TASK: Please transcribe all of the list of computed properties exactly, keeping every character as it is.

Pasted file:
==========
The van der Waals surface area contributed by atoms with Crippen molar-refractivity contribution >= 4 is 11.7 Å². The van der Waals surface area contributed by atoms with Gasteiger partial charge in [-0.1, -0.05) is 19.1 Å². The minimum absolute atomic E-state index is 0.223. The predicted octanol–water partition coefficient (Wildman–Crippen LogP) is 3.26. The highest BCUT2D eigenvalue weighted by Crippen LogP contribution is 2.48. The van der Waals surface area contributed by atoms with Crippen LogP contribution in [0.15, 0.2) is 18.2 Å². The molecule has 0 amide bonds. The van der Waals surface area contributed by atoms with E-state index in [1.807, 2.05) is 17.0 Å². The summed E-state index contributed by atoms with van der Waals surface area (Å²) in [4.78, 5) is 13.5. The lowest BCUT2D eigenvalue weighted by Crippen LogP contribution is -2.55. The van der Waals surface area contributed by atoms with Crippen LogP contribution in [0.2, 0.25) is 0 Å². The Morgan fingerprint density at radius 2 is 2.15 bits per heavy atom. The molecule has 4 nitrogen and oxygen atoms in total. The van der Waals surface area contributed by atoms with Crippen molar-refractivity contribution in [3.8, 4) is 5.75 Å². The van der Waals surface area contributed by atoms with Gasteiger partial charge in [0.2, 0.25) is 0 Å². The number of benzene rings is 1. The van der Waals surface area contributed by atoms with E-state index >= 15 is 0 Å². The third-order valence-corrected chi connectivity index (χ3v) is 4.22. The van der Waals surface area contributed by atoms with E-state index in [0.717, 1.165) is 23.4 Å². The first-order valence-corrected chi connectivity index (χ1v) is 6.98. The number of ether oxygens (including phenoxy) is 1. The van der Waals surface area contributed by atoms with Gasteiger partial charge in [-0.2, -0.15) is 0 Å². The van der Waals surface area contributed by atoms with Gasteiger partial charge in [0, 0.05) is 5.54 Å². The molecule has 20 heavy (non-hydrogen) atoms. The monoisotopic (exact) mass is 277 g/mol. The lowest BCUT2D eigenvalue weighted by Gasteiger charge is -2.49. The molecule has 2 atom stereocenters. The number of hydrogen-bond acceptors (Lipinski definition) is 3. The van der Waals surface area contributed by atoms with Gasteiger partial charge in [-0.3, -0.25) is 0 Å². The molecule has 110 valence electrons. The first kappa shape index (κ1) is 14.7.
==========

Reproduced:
The van der Waals surface area contributed by atoms with Crippen molar-refractivity contribution >= 4 is 11.7 Å². The van der Waals surface area contributed by atoms with Gasteiger partial charge in [-0.1, -0.05) is 19.1 Å². The minimum absolute atomic E-state index is 0.223. The predicted octanol–water partition coefficient (Wildman–Crippen LogP) is 3.26. The highest BCUT2D eigenvalue weighted by Crippen LogP contribution is 2.48. The van der Waals surface area contributed by atoms with Crippen LogP contribution in [0.15, 0.2) is 18.2 Å². The molecule has 0 amide bonds. The van der Waals surface area contributed by atoms with E-state index in [1.807, 2.05) is 17.0 Å². The summed E-state index contributed by atoms with van der Waals surface area (Å²) in [4.78, 5) is 13.5. The lowest BCUT2D eigenvalue weighted by Crippen LogP contribution is -2.55. The van der Waals surface area contributed by atoms with Crippen LogP contribution in [0.2, 0.25) is 0 Å². The Morgan fingerprint density at radius 2 is 2.15 bits per heavy atom. The molecule has 4 nitrogen and oxygen atoms in total. The van der Waals surface area contributed by atoms with Crippen molar-refractivity contribution in [3.8, 4) is 5.75 Å². The van der Waals surface area contributed by atoms with Gasteiger partial charge in [0.2, 0.25) is 0 Å². The number of benzene rings is 1. The van der Waals surface area contributed by atoms with E-state index >= 15 is 0 Å². The third-order valence-corrected chi connectivity index (χ3v) is 4.22. The van der Waals surface area contributed by atoms with E-state index in [0.717, 1.165) is 23.4 Å². The first-order valence-corrected chi connectivity index (χ1v) is 6.98. The number of ether oxygens (including phenoxy) is 1. The van der Waals surface area contributed by atoms with Gasteiger partial charge in [-0.2, -0.15) is 0 Å². The van der Waals surface area contributed by atoms with Gasteiger partial charge in [0, 0.05) is 5.54 Å². The molecule has 20 heavy (non-hydrogen) atoms. The monoisotopic (exact) mass is 277 g/mol. The lowest BCUT2D eigenvalue weighted by Gasteiger charge is -2.49. The molecule has 2 atom stereocenters. The number of hydrogen-bond acceptors (Lipinski definition) is 3. The van der Waals surface area contributed by atoms with Gasteiger partial charge in [-0.3, -0.25) is 0 Å². The molecule has 110 valence electrons. The first kappa shape index (κ1) is 14.7.